Marriage and Political Experience
5/10/2012 12:01:00 AM - Cal Thomas
Former NPR and current Fox News political analyst Juan Williams made an excellent point Monday night on "The O'Reilly Factor." Williams said the major reason President Obama had not endorsed same-sex marriage is because of the strong opposition to it in the black and Hispanic communities.
Who could have doubted, though, that the president favors expanding the definition of marriage to include gays and lesbians?
Vice President Joe Biden brought this divisive social issue to the forefront of the presidential campaign with his comments Sunday on "Meet the Press." Biden said he is "absolutely comfortable with the fact that men marrying men, women marrying women and heterosexual men and women marrying one another are entitled to the same exact rights, all the civil rights, all the civil liberties."
White House Press Secretary Jay Carney tried to have it both ways when he claimed the president's position on same-sex marriage is still "evolving." Whole species have come and gone faster than the president's "evolution" on this issue. Carney said the president "opposes efforts in states to repeal rights or deny rights to LGBT citizens that have already been established." This means the president opposes North Carolina's new constitutional amendment that defines marriage as the legal union of a man and woman and bans same-sex marriage, civil unions and domestic partnerships.
We are supposed to believe the president opposes "discrimination" against same-sex couples who wish to marry, but still favors traditional marriage, as he claimed back in 2008 when he said he believed "marriage is between a man and a woman." At least, of course, until Wednesday when he sat down for a hastily arranged interview with ABC's Robin Roberts and said he thinks "same-sex couples should be able to marry." It appears he's calculated that whatever votes might be lost by coming out for same-sex marriage will be gained by the activism of gay rights advocates and their political contributions.
Traditional marriage is an issue most conservative Christians embrace, but even with the North Carolina result and similar laws in other states, this is a battle they are unlikely to win for a number of reasons. One is the behavior of so many in the traditionalist camp. If you are Christian and are going to argue in favor of traditional marriage, it doesn't help that so many in your camp are poor examples of what marriage is supposed to be -- a lifetime union, steadfast and binding through good times and bad, sickness and health.
A 2004 study by the Barna Group, of Ventura, Calif., a polling firm that focuses mainly on Christian beliefs and practices and their cultural influence, found "the likelihood of married adults getting divorced is identical among born-again Christians and those who are not born again." In other words, the country is supposed to act as these people say, but not as large numbers of them do. Barna followed up in 2008 with a similar study that found that the 2004 numbers were not a fluke. Thirty-two percent of born-again Christians were found to be divorced, a percentage "statistically identical to that of non-born again adults."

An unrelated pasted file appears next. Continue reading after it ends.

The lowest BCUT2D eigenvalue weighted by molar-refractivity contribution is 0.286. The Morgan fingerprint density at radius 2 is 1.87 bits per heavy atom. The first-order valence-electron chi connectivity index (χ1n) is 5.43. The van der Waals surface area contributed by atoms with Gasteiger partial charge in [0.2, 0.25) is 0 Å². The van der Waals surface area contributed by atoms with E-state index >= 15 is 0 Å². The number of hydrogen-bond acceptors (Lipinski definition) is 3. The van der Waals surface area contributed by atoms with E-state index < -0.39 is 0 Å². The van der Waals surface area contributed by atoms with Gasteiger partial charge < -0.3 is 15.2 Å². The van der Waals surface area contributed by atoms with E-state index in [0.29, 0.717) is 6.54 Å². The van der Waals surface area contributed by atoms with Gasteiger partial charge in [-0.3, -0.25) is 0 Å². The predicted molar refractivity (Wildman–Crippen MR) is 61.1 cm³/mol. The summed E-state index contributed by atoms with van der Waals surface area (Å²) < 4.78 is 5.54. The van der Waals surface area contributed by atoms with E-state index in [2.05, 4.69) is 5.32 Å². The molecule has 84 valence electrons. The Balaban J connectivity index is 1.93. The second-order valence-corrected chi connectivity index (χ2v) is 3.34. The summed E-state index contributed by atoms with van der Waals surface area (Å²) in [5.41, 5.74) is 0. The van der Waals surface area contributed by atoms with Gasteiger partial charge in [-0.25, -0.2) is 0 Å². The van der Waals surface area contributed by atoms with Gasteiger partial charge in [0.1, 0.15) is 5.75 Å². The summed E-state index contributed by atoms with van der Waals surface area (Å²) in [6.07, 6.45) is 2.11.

Another reason the battle for traditional marriage is likely to be lost by traditionalists is the problem moralists have always had -- the difficulty of imposing their beliefs and values on others who do not share their point of view. The fight over same-sex marriage has now become a political power game and the moral principles set down on stone tablets and given to us in the Bible have been disregarded.
If conservative Christians don't accept the opinions and practices of those who favor same-sex marriage, why should gays accept theirs? The fight centers on who can muster the most votes, not whether something is objectively true and, more importantly, who gets to make the rules.
Vice President Biden's Roman Catholic Church staunchly opposes same-sex marriage. If Biden is "comfortable" with it, he must be uncomfortable with a central doctrine of his own religion. Doesn't that elevate political pragmatism over the will of God, at least as expressed by the Catholic hierarchy?
In ancient and rebellious Israel when there was no wide acceptance of the laws and precepts God had laid down for His people, the writer of the Book known as Judges uses a phrase that could easily apply to our day and our loss of moral direction: "In those days there was no king in Israel. Everyone did what was right in his own eyes." (Judges 21:25.)
How do you impose a biblical and traditionalist worldview about marriage when so many people have become their own "god"?